In my own electorate, despite increased funding in areas to do with local roads from this government and more funding that has been forecast for the term of this government, the Queensland state government continues to show absolutely no understanding of the needs of local people on the issue of the Southern Brisbane bypass and the fact that the Griffith arterial road—the continuum of Riawena, Granard, Kessels and Mount Gravatt-Capalaba Roads—and the roads which run parallel to this major road are in fact choking on traffic, traffic that is avoiding a toll, a toll that the toll king of Australia, Steve Bredhauer, will not do anything about.

He has been dragged kicking and screaming into a study to look into community views on this, a study in which he attempted to try to focus on just one road. Of course, as the local member, I rightly forced the terms of reference to include all of the consequences of alternative options to this one particular road. Yet Minister for Transport Bredhauer and the Queensland government showed so little interest in the matter after me writing to him when he was first appointed to that position in July 1998 that it took him 1,200 days to come to my electorate to try and talk to me about that. He did that—wait for it—17 days out from the last federal election and brought a gaggle of media and the Labor Party candidate along with him for the fun of it all, and he expects me to take seriously his commitment to or interest in the people in my area.

Steve Bredhauer's complete lack of interest in my area and his arrogance extend to the people of Salisbury, for whom money was given by this government to the Queensland government for noise barriers. But the Queensland Department of Transport have decided that noise barriers along Riawena Road in Salisbury are not a priority and are not even going to do anything about planning for it, despite having the money from the Commonwealth. It is a matter that I intend to pursue with John Anderson, the Minister for Transport and Regional Services.

The arrogance factor continues to the state member for Yeerongpilly, Matt Foley, another minister in the Queensland government, who has made a choice of his department's infrastructure at the Yeronga TAFE which now involves emissions coming out of that TAFE. The local residents are complaining that they are being covered in soot, that there are emissions and smells, and he has made a choice between his department's facility and the residents across the street by backing the department's facility. He does not care about the people in his own electorate. The problem in Queensland now is that, with the Australian Labor party having such a large number of seats—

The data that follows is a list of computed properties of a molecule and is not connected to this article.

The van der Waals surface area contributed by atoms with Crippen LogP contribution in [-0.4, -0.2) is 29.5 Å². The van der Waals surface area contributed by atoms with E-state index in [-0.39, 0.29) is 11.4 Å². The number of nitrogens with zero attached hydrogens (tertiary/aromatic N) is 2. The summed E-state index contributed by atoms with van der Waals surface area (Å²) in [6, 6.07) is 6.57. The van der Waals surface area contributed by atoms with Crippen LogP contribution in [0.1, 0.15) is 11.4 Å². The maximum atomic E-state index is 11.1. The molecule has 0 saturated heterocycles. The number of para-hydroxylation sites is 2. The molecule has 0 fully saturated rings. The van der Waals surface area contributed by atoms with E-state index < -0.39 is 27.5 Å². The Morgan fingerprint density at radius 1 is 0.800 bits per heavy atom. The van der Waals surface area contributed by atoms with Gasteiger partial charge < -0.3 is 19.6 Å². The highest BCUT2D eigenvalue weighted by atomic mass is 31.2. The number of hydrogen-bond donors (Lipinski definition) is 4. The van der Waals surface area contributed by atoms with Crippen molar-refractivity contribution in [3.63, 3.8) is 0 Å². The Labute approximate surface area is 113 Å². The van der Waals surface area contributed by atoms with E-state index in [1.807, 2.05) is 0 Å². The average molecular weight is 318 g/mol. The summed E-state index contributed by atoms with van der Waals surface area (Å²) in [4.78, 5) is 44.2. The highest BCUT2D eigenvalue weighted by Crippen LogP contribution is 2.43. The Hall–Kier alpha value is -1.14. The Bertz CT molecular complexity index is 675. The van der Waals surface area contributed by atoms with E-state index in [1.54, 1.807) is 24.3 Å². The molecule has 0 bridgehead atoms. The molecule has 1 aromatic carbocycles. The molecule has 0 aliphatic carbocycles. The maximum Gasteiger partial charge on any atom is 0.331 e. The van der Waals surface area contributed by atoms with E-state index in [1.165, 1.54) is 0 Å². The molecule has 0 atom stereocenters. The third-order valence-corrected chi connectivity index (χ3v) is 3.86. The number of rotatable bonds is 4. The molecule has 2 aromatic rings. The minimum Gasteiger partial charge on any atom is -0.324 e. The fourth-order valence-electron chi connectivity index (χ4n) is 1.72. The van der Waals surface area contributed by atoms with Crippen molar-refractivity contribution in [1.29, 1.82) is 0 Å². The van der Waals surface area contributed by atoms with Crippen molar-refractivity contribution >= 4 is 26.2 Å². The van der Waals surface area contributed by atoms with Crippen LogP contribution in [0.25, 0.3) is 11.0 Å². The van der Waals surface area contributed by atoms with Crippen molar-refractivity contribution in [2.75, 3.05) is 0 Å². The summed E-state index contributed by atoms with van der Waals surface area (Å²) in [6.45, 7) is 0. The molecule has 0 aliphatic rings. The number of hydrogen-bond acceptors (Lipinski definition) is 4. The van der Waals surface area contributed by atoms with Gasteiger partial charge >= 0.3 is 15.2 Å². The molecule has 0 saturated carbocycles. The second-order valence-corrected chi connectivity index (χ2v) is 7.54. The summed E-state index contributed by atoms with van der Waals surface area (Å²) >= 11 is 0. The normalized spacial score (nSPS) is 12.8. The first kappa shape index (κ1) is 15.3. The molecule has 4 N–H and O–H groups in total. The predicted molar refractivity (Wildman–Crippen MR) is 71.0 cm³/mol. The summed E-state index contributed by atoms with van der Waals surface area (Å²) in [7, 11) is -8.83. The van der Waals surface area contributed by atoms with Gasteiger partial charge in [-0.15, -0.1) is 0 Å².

Mr HARDGRAVE —I will point it out because that in itself is part of the arrogance: they actually do not care about the large number of people in each electorate who did give them support last year. The bigger the margin, the bigger the arrogance—that seems to be the motto of the Beattie government. But it is not just the Queensland state government. The Brisbane City Council has the divisive Jim Soorley at the helm—a man who wants to go, but after the member for Denison attempted to go the Labor Party in Queensland apparently have polled Brisbane and found that, if Soorley goes, the Labor candidate will not get up; so the arrogance factor may be tempered, but we will find out. This is the man, the great conciliator, who the other day described a Scotland-born union official—from, I think, the Transport Workers Union, representing bus drivers who were upset about a bus driver being sacked by the council—as a `foreign import' and described bus drivers in Brisbane as terrorists. The arrogance of the Soorley era must end and I hope he goes soon.

What is worse is that underneath this arrogance that Soorley brings to the running of Brisbane is the fact that there are Brisbane city councillors all over the place not working. There is an arrogance factor: a member of Civic Cabinet, Councillor Kerry Rea, Councillor for Holland Park, was breathless prior to Christmas when she told a public meeting that she could not decide whose side she was on in relation to rezoning properties in the Holland Park west Tarragindi area of my electorate. It was an issue that was raised for about two months prior to the federal election. I kept my commitment to the local people by attending a public meeting. It was the Monday night after the federal election when Kerry Rea could not decide whose side she was on. Ultimately, the sheer level of public outcry and embarrassment—and I guess the Labor Party pollsters—ruled this rezoning should not go ahead. The arrogance factor is not just in Kerry Rea's domain alone.

There are, however, many good news items occurring in the federal electorate of Moreton which are very relevant to the Governor-General's address given to this place yesterday. The government promised prior to the last election, and is delivering in full, a law and order pilot project in my electorate which is named `Spot-It'. It is about securing our local schools and ensuring that—rather like Neighbourhood Watch—local school communities will have properly vetted volunteers to check out the school grounds to make sure that some of the nasty activities that may occur at night do not result in `sharps', or whatever, left around the school grounds. It will also make sure that people who park at schools and in a variety of places for whatever sick reason they might have are all passed on to the police. It is a worthwhile project. Mission Australia are coordinating that and Wellers Hill State School was the first school to agree to be part of that pilot scheme, and I am pleased to see that they were.